This is not intended to be a highly technical article (though it easily could be) so we’ll keep it simple and use an analogy of a signpost.
What is a domain used for?
A domain is commonly used for 2 things that are most visible to you, though there are many more. One is your website, and the other is your email address. At Macnamara, our domain is macnamara-ict.co.uk so our website can be written as www.macnamara-ict.co.uk and our email addresses as firstname.lastname@example.org or some other alternative.
Your domain, email server and website are usually hosted in different places, though they don’t have to be. Many website hosting packages have rudimentary email and domain hosing as an add-on service (though they are often really are pretty basic). But even if they are hosted at the same company, their locations on the internet are different, and will be on different servers.
When you visit a webpage, your browser has to be told where that website is. This is an IP address, which you can think of like a postal or street address pinpointing exactly where the building is you want to go to, though not necessarily which office or floor within the building. Similarly, when you send an email, your email provider needs to know where to send that email to, and again that’s an IP address. The IP address the domain points to is called the DNS Record.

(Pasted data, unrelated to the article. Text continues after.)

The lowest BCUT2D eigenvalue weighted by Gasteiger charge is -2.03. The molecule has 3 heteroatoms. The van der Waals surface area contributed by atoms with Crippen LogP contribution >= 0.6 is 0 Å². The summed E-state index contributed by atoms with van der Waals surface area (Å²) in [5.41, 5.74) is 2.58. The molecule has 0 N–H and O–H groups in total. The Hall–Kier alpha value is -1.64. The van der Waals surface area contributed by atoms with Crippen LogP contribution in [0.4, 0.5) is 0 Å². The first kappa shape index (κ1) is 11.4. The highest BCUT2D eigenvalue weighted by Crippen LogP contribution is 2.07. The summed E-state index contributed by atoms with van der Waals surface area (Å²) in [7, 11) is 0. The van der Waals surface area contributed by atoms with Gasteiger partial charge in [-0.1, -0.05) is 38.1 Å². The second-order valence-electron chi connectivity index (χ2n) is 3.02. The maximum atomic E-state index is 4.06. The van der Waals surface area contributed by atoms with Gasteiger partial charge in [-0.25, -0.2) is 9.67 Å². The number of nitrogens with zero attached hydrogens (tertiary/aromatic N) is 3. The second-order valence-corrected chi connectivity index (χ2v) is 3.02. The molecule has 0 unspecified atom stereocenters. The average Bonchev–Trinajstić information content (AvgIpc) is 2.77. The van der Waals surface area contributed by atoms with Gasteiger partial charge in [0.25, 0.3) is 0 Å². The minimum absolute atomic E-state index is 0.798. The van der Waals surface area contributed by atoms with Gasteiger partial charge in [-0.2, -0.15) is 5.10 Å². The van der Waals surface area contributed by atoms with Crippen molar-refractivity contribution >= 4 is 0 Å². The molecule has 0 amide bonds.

Like a Signpost
Here’s where the analogy comes in. Think of your domain like a signpost, with arms pointing in different directions. There may be many arms on the signpost, but 2 of them will almost certainly be pointing towards a website and an email server. These arms are the DNS Records for your domain.
The domain itself could be managed (hosted) completely independently of both the website and email services, and often is. It could be anywhere in the world. Like a real signpost, it doesn’t matter where it is as long as the arms point in the right direction! If you change where one of the services is, like your website, you need to change the sign to point the new location.
One is (usually) never enough
There are different types of records depending on what service it’s pointing at. Ultimately they all point to an IP address in the end, but your signpost might point to another signpost that’s on the way to the ultimate destination. This is called a ‘recursive query’ and we won’t get into that here, suffice it to say that your signpost might not have all the answers. For example, if you’re travelling to an address in Greenwich from Leeds, you’ll start seeing signs to London on the M1 quite soon after setting off, and you’ll have a rough idea of the direction, but you’ll need to get closer to London before you start seeing signs to Greenwich itself.
Look after your domain!
Good domain management is vital if everything is going to work properly. Make sure you have access to your domain either directly or through a trusted partner. Never let anyone manage it who doesn’t know what they are doing, and make sure it’s always registered in your name. If someone else manages to get at it, they may break it, or worse, take control of it for their own use. If this happens, asking for directions might get… complicated.